Monthly Archives: January 2010

In Memoriam:Mary Anne Raywid

Mary Anne Raywid

Mary Anne Raywid, a legendary social foundations scholar, died on January 12. The news came to me from Faustine Jones Wilson, by way of Joe DeVitis. Raywid was a unique, distinguished contributor to the field. There is at least one award named after her, given by the Society of Professors of Education (SPE). Information about the Mary Anne Raywid Award is available online. Here is what a friend, Larry Klein, had to say about his memories of Dr. Raywid:

I also am very much saddened about Mary Anne Raywid’s death and I remember clearly my first meeting with her when I presented a paper in graduate school at a department meeting in the mid 1960’s. This was in Bloomington, Indiana at Indiana U. where she was visiting at the time. She was so gracious in her comments about my half baked paper and I’ll never forget that friendly smile and warm initial greeting.

Another strong memory image I have of Mary Anne was of a paper presentation she was giving and her firm prediction that the charter school movement was going to destroy public education. I don’t remember when I heard her say that, but I do clearly remember how firm she was in her prediction and how worried she was about the growing movement to create charter schools. We’ll see if her prediction turns out to be true.

The first time I met Mary Anne was when I was a graduate student, attending a meeting of the American Educational Studies Association in Milwaukee (I think) – over twenty years ago. We somehow wound up riding in the same taxi and she was friendly and kind. After we introduced ourselves and I learned who she was, I said something terribly dumb like: “Oh! I have read articles by you!”  It was so exciting to meet her. She was gracious and seemed to forgive my lack of eloquence.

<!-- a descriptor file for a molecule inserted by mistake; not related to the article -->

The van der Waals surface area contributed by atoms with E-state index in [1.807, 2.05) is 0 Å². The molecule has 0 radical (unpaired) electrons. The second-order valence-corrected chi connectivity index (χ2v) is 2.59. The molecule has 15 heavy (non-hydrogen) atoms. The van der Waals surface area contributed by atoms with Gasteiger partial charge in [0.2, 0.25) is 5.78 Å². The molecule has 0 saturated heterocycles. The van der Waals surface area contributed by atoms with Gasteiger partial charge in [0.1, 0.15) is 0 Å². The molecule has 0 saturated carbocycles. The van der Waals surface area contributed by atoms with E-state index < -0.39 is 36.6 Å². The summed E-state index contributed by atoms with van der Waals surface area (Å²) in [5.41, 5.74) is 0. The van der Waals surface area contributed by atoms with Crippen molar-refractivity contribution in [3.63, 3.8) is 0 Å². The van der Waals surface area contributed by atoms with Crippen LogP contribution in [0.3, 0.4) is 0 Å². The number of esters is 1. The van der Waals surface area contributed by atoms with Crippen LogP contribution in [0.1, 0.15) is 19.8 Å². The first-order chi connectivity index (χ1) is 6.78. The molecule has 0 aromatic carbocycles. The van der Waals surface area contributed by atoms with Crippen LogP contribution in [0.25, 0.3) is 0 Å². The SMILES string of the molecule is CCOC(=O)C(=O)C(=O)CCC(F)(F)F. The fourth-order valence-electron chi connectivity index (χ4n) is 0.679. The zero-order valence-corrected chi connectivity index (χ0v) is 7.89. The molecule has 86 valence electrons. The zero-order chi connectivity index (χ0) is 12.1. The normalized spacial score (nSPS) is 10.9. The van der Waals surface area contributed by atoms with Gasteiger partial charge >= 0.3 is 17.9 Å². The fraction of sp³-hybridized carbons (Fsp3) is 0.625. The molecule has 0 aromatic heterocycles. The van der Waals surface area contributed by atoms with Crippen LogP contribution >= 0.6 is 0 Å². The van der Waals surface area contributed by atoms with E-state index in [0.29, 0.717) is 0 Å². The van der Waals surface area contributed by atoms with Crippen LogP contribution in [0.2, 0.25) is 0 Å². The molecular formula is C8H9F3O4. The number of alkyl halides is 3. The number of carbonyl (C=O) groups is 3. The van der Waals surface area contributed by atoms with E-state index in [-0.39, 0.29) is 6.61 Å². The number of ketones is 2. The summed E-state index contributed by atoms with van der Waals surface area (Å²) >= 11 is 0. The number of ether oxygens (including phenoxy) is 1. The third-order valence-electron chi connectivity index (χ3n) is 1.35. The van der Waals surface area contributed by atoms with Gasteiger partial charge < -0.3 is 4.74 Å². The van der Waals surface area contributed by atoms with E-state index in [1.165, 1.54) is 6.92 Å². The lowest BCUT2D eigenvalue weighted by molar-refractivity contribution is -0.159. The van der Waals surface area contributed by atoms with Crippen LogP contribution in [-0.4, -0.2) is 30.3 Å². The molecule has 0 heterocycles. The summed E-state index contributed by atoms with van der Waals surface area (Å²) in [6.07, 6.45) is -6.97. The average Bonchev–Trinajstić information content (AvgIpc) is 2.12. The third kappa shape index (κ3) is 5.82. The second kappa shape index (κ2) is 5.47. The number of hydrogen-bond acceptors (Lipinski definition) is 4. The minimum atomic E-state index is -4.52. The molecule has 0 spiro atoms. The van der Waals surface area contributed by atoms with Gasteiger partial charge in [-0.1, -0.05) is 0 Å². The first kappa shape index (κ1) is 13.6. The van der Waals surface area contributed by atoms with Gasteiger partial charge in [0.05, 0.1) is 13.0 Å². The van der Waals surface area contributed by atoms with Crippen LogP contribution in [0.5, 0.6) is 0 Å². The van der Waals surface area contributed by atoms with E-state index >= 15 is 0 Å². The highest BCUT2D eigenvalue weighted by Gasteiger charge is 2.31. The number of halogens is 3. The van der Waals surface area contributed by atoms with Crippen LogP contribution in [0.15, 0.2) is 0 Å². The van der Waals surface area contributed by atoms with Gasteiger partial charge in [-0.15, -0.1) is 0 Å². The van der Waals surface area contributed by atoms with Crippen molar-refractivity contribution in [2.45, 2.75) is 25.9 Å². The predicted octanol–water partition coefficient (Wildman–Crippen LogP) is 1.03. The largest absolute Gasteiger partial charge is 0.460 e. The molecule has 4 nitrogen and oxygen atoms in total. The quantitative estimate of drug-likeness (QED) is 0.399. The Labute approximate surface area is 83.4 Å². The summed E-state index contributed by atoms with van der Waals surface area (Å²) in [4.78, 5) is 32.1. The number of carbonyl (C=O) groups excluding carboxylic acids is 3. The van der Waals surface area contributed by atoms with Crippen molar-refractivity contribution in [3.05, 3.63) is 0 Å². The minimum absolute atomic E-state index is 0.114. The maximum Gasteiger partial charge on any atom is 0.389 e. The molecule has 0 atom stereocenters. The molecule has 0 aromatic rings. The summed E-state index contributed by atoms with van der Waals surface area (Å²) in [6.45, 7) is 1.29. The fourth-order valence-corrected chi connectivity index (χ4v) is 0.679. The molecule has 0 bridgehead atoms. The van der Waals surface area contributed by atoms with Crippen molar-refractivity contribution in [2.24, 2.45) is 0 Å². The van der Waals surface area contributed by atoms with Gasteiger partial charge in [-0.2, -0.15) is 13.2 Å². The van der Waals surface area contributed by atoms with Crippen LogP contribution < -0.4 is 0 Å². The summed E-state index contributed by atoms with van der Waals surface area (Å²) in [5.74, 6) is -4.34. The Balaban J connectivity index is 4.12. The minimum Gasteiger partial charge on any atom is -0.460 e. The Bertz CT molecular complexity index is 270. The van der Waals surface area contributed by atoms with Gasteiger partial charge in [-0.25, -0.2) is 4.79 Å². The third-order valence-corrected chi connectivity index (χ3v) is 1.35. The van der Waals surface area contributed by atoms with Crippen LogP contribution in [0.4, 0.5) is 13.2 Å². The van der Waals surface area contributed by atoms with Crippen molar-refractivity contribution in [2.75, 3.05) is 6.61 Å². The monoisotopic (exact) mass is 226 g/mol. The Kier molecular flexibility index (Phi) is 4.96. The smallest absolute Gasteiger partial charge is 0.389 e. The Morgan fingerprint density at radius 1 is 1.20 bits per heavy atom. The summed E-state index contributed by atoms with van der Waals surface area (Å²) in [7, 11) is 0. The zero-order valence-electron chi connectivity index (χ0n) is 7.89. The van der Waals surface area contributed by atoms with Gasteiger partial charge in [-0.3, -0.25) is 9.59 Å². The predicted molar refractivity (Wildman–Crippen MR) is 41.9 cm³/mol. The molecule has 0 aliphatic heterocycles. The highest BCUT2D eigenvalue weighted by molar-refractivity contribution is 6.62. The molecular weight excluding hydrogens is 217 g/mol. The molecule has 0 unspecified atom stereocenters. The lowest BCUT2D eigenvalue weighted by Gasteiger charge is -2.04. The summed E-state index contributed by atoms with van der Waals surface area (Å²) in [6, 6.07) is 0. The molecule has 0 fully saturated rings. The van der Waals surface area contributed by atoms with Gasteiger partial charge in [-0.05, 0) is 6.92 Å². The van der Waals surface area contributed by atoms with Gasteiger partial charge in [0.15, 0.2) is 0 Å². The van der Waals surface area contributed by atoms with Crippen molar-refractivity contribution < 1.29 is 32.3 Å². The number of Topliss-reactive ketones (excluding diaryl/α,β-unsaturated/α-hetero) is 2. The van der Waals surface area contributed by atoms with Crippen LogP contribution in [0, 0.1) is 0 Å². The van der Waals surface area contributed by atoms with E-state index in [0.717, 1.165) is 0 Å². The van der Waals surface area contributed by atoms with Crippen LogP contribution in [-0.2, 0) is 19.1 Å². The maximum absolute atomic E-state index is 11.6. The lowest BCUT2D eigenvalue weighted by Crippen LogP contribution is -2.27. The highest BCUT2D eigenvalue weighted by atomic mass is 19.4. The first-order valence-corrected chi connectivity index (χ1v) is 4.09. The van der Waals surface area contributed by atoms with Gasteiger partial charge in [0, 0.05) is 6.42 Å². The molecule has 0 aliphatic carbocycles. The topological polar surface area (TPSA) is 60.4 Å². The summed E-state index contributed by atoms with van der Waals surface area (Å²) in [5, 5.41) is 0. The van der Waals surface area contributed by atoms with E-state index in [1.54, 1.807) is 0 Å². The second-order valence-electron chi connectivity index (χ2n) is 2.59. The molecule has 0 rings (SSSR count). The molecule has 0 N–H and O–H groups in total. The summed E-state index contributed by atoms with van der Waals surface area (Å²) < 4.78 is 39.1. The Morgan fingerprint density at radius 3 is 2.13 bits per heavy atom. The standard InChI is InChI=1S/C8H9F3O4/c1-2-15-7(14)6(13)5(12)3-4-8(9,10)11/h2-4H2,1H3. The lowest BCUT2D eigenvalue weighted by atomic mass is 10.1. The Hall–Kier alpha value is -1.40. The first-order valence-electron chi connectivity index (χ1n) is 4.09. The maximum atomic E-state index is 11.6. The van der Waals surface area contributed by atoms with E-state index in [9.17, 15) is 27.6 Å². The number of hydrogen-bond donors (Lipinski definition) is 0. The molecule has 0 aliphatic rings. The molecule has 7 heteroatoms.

Mary Anne was a professor at Hofstra University in New York.  She lived in Hawaii after she retired, but remained amazingly active and engaged with educational issues. She had been in northern Virginia with her son and her family since  last August.


Welcome to the Ed Prof  – Educating Professionals Blog! I am not sure this is the ideal title, but must start somewhere.  It is the week before classes and faculty emails are flying. I am still “somewhere else” but will be back on campus soon. One of the things I hope to achieve is to alert visitors to resources of interest to people who are concerned about how we prepare professionals for work in complex organizations. Although there is always debate about which occupational groups are to be considered  professional, it seems to me that teachers, counselors, healthcare workers, social service providers all belong in this group.  Each group is a distinct cultural community with its own language, rules of conduct, standards, and fetishes. Yet, the task of “educating professionals” may well have common themes across fields.

A group of us met at the American Educational Studies Association Annual Meeting last fall to present papers on life in academe, focusing especially on how life in the academy affects intimate relationships. I was stunned by the depth of emotion, as well as the powerful insights shared at that session. Being a professor (or aspiring to become one)  is a good thing, but many of us have paid a price for the privilege.  Our families, partners and friends have paid a price as well.  Our group is exploring venues for publishing this work. More on this as things develop.

Enough said in this first entry.  Time for this professor to get back to “real” work.